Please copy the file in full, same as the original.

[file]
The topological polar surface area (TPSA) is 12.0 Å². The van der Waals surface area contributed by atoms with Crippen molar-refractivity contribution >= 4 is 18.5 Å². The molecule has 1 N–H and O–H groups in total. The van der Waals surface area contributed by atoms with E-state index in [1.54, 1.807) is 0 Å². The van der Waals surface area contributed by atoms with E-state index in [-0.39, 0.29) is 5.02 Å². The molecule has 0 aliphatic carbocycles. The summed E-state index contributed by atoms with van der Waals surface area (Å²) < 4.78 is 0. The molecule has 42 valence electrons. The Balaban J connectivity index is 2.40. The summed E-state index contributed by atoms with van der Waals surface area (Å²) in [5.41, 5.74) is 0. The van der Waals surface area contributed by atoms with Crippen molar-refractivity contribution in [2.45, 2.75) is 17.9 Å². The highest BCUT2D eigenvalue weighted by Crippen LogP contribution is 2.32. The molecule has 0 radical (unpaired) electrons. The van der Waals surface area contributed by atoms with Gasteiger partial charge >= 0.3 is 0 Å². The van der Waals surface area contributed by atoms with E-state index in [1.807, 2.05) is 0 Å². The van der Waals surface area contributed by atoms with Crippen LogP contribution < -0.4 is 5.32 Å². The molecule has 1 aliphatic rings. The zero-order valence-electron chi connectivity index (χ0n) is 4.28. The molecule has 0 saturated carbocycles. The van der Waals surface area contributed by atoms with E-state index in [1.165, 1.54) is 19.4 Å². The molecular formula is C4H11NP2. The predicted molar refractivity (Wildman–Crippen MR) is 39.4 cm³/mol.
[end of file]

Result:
The topological polar surface area (TPSA) is 12.0 Å². The van der Waals surface area contributed by atoms with Crippen molar-refractivity contribution >= 4 is 18.5 Å². The molecule has 1 N–H and O–H groups in total. The van der Waals surface area contributed by atoms with E-state index in [1.54, 1.807) is 0 Å². The van der Waals surface area contributed by atoms with E-state index in [-0.39, 0.29) is 5.02 Å². The molecule has 0 aliphatic carbocycles. The summed E-state index contributed by atoms with van der Waals surface area (Å²) < 4.78 is 0. The molecule has 42 valence electrons. The Balaban J connectivity index is 2.40. The summed E-state index contributed by atoms with van der Waals surface area (Å²) in [5.41, 5.74) is 0. The van der Waals surface area contributed by atoms with Crippen molar-refractivity contribution in [2.45, 2.75) is 17.9 Å². The highest BCUT2D eigenvalue weighted by Crippen LogP contribution is 2.32. The molecule has 0 radical (unpaired) electrons. The van der Waals surface area contributed by atoms with Gasteiger partial charge >= 0.3 is 0 Å². The van der Waals surface area contributed by atoms with E-state index in [1.807, 2.05) is 0 Å². The van der Waals surface area contributed by atoms with Crippen LogP contribution < -0.4 is 5.32 Å². The molecule has 1 aliphatic rings. The zero-order valence-electron chi connectivity index (χ0n) is 4.28. The molecule has 0 saturated carbocycles. The van der Waals surface area contributed by atoms with E-state index in [1.165, 1.54) is 19.4 Å². The molecular formula is C4H11NP2. The predicted molar refractivity (Wildman–Crippen MR) is 39.4 cm³/mol.